Forget Mondays, the blues hit mid-Tuesday: survey

LONDON (Reuters Life!) - Nearly half of British workers say mid-morning on Tuesday is the moment when they feel most stressed at work, a study suggests.

A vendor waits for customers at Central Market in Riga August 10, 2009. REUTERS/Ints Kalnins

The makers of the health supplement Bimuno polled 3,000 adults and found most workers coast through Monday getting their brain in gear and catching up with gossip from the weekend through social networking sites.

But everything comes to a head at 11:45 a.m.

“Traditionally, people associate Monday as the worst day of the week, but this doesn’t seem to be the case -- coasting through Monday means we’re worse off on Tuesday -- both in terms of workloads and stress levels,” Graham Waters, CEO of Bimuno-maker Clasado, said in a statement.

He added that people lead such fast-paced lives that stress naturally runs side by side with this uneven pace, especially when it comes to work.

Tuesday at 11:45am seems to be the time in the day when the real workload for the week hits employees and as a result stress levels rise. The study also revealed Tuesday as the day when workers are most likely to work through their lunch break due to the realization they have a busy week ahead.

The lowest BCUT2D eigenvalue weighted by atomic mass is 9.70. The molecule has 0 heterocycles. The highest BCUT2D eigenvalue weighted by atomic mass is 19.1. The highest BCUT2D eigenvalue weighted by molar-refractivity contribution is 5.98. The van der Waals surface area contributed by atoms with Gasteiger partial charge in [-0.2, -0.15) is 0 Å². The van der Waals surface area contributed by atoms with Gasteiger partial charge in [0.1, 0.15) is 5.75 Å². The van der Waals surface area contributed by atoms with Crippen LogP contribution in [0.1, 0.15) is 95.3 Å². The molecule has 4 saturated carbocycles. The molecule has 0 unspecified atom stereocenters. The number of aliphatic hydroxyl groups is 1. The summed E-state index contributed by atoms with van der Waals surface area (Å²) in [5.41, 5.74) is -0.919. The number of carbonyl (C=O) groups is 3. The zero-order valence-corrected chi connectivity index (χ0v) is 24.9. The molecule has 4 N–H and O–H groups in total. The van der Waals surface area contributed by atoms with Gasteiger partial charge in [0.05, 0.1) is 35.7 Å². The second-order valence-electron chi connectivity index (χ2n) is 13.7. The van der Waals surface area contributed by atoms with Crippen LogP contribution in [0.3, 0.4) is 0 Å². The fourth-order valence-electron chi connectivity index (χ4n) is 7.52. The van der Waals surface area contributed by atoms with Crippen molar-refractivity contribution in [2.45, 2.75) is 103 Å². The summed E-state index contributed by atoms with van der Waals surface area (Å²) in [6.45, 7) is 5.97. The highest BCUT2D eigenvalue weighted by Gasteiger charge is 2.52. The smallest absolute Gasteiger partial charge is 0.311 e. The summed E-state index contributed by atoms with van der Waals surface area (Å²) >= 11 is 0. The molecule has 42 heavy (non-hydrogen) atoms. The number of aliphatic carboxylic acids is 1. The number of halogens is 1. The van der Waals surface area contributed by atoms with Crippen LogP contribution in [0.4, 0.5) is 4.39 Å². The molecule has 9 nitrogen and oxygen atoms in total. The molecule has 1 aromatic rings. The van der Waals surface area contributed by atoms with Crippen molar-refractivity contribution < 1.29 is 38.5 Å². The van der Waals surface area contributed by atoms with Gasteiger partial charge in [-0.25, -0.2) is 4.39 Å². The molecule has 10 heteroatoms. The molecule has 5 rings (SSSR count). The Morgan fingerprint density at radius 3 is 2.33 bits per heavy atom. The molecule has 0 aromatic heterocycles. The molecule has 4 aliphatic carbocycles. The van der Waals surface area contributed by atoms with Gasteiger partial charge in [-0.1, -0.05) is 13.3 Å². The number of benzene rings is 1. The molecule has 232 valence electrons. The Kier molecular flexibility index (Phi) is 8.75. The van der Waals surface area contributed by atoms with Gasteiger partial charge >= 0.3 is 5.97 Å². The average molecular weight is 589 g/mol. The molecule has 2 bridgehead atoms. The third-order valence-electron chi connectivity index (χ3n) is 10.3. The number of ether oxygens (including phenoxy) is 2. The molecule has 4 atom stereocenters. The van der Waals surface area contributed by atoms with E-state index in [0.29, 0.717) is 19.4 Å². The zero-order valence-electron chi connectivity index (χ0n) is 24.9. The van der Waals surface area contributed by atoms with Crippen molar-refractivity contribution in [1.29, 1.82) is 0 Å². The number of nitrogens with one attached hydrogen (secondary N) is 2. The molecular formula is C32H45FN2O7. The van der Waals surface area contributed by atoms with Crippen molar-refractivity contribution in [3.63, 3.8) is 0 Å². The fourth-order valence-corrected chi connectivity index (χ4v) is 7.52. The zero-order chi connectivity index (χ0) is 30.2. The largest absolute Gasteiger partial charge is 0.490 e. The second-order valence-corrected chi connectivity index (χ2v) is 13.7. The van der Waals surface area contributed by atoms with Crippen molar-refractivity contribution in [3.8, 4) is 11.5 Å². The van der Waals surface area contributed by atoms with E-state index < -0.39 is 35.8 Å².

“Work-related stress can lead to time off work so it’s important to make sure we’re all protecting ourselves to help minimize sickness and days off work,” Waters said.

More than 53 per cent of those polled admitted cruising through Monday and one in 10 said they further delayed their tasks for the week by logging onto Facebook to view photos from their weekend antics.

Almost one in five employees will leave the office late on a Tuesday as they work after hours to salvage their week after putting in a poor effort the day before.

Over half of Brits also said they regularly felt stressed at work with the average employee experiencing eight hours of mental or emotional strain during a typical week.

Worryingly, nearly a quarter (23 per cent) of people said they felt stressed every day. About the same number also blamed heavy workloads, and one in five said stress was simply part of their job.

More than one in 10 (12 per cent) admitted it was their boss who caused them tension in the office and nine percent blamed their colleagues.

Top nutritionist and food writer Fiona Hunter said that it was worrying that so many people are suffering from stress as it often leads to poor diet and can have a detrimental effect on your digestive system.

“Making sure you are eating the right foods, drinking enough water, and taking supplements that will help you boost immune system, will help to stop that run-down feeling when you’re busy and over-worked,” Hunter said.

Reporting by Paul Casciato; editing by Patricia Reaney